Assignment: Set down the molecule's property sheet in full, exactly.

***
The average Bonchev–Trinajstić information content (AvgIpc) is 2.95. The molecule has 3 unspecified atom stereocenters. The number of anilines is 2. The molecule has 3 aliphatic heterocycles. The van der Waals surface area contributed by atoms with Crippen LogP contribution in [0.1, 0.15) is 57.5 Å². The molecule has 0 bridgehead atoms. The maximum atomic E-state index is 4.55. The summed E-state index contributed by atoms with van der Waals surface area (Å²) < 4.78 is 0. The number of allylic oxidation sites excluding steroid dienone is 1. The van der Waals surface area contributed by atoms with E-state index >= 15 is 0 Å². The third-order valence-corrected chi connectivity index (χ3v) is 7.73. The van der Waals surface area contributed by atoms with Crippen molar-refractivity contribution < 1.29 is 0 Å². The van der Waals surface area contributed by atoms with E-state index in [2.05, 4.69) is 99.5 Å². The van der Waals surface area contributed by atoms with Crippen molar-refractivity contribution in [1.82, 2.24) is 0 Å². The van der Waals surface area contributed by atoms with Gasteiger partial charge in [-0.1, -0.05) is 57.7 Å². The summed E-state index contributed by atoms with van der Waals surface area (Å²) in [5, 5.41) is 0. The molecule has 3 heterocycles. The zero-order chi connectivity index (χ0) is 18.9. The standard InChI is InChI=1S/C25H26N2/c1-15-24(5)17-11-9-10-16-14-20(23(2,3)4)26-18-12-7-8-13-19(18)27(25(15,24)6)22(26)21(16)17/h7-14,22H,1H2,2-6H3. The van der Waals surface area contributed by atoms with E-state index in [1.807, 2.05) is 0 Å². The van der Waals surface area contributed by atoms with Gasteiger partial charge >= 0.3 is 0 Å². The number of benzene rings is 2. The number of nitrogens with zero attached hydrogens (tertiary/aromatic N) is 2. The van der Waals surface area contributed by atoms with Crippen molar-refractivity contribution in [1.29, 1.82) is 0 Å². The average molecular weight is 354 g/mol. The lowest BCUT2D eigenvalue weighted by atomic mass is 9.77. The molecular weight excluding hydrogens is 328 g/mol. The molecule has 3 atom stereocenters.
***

The average Bonchev–Trinajstić information content (AvgIpc) is 2.95. The molecule has 3 unspecified atom stereocenters. The number of anilines is 2. The molecule has 3 aliphatic heterocycles. The van der Waals surface area contributed by atoms with Crippen LogP contribution in [0.1, 0.15) is 57.5 Å². The molecule has 0 bridgehead atoms. The maximum atomic E-state index is 4.55. The summed E-state index contributed by atoms with van der Waals surface area (Å²) < 4.78 is 0. The number of allylic oxidation sites excluding steroid dienone is 1. The van der Waals surface area contributed by atoms with E-state index >= 15 is 0 Å². The third-order valence-corrected chi connectivity index (χ3v) is 7.73. The van der Waals surface area contributed by atoms with Crippen molar-refractivity contribution < 1.29 is 0 Å². The van der Waals surface area contributed by atoms with E-state index in [2.05, 4.69) is 99.5 Å². The van der Waals surface area contributed by atoms with Crippen molar-refractivity contribution in [1.82, 2.24) is 0 Å². The van der Waals surface area contributed by atoms with Gasteiger partial charge in [-0.1, -0.05) is 57.7 Å². The summed E-state index contributed by atoms with van der Waals surface area (Å²) in [5, 5.41) is 0. The molecule has 3 heterocycles. The zero-order chi connectivity index (χ0) is 18.9. The standard InChI is InChI=1S/C25H26N2/c1-15-24(5)17-11-9-10-16-14-20(23(2,3)4)26-18-12-7-8-13-19(18)27(25(15,24)6)22(26)21(16)17/h7-14,22H,1H2,2-6H3. The van der Waals surface area contributed by atoms with E-state index in [1.807, 2.05) is 0 Å². The van der Waals surface area contributed by atoms with Gasteiger partial charge >= 0.3 is 0 Å². The number of benzene rings is 2. The number of nitrogens with zero attached hydrogens (tertiary/aromatic N) is 2. The van der Waals surface area contributed by atoms with Crippen molar-refractivity contribution in [1.29, 1.82) is 0 Å². The average molecular weight is 354 g/mol. The lowest BCUT2D eigenvalue weighted by atomic mass is 9.77. The molecular weight excluding hydrogens is 328 g/mol. The molecule has 3 atom stereocenters.